A groundbreaking new laser device capable of detecting potentially fatal gas leaks has been developed by Scottish scientists.
A team from the University of St Andrews is finalising work on its prototype gas detector, which allows scientists to “see” a wide range of gases invisible to the naked eye.
Drs Cameron Rae and David Stothard of the University’s Photonics Innovation Centre in the School of Physics and Astronomy have already used their new device in the lab to image a cloud of methane escaping from a leaking hose – one of the first times ever that an instrument has been able to produce live video images like this of an invisible gas. Ever mindful of the need to produce a system that can be made at a reasonable cost, the St Andrew’s team has combined their latest laser technology with a low-cost imaging concept borrowed from office photocopiers.
Dr Stothard said: “Having developed some really clever laser technology it looked like the project might stall because of the extremely high cost of infrared video cameras. Then I had the idea of using a mechanical scanning technique and optics similar to those used in a photocopier; it worked really well and the project is back on-course.”
The device has obvious commercial potential, especially when applied to domestic situations where a hazardous gas leak could be located in seconds. The new technology is already exciting interest across the European energy and gas distribution industries where it has the potential to safeguard lives – and save cash.
The team notes that a big advantage of the laser technology used is that it can be tuned across a wide spectrum of wavelengths. This means that it can be used to pick up a range of different gases.
The use of such a detector at petrochemical plants, where it can take days to locate a problem, could seriously reduce the risk to personnel and the wider environment by rapidly sourcing and plugging any dangerous leaks. However, the technology could have wider applications.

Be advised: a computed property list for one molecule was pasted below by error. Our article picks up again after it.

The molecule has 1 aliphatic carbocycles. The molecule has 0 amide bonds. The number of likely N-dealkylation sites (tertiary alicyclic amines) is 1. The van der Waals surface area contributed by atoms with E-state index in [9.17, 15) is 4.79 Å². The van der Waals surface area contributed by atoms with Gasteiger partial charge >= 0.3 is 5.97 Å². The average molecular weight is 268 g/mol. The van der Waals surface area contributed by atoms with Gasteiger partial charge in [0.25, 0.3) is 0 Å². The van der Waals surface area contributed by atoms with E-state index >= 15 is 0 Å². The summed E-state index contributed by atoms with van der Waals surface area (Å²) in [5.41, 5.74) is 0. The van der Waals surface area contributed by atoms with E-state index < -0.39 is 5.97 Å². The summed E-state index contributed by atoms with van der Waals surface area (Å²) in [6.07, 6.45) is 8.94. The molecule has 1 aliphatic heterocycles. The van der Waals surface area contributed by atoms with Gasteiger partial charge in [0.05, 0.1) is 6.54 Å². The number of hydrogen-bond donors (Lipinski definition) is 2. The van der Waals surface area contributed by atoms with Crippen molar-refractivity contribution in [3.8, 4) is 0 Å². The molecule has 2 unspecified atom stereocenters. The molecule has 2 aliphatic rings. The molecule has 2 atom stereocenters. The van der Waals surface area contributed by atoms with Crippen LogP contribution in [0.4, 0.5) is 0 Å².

Dr Rae said: “It is envisaged that the tuneable laser technology developed here will have more widespread use in, for example, medical diagnostic and therapeutic applications as well as telecommunications and defence.”
Drs Rae and Stothard are now working to ensure their finished prototype can be made lightweight and man-portable. The team plans to set up collaborations with industrial organisations that will lead to a device suitable for field trials.
The St Andrews project has been backed by funding support from Scottish Enterprise and is one of the first to be completed under their Proof of Concept scheme.
Margaret McGarry, Scottish Enterprise’s Director of Technology Collaboration, said:
She said: “Innovative projects such as the development of this new laser device are exactly the reasons why the Proof of Concept fund was established. By assisting and exploiting early stage research activity we hope to improve the level and quality of commercialisation and contribute to the longer-term development of a strong, knowledge-based economy in Scotland.”
NOTE TO PICTURE EDITORS:
A JPEG SNAPSHOT OF A METHANE GAS LEAK USING THE DETECTION TECHNOLOGY IS AVAILABLE – CONTACT GAYLE COOK ON MOBILE 07900 050 103.
The Proof of Concept Fund
The Proof of Concept Fund was launched in 1999 as a three-year, £11m Fund. Its early success and popularity led to this being extended to a £33m fund over six years. In this its fourth year, the Fund supports 120 groundbreaking projects worth more than £19m, creating 290 new jobs. For further information online go to www.scottish- enterprise.com/proofofconceptfund
Media Enquiries about the Proof of Concept Fund should be directed to: Kirstie Crawford, Senior Press and PR Executive (Scottish Enterprise), 0141 228 2876 (direct line), 0774 7770256 (mobile) email firstname.lastname@example.org
Issued by Beattie Media On behalf of the University of St Andrews Contact Gayle Cook on 01334 467227, mobile 07900 050 103, or email email@example.com Ref: gas detector pr 170803 View the latest University news at http://www.st-andrews.ac.ukResearch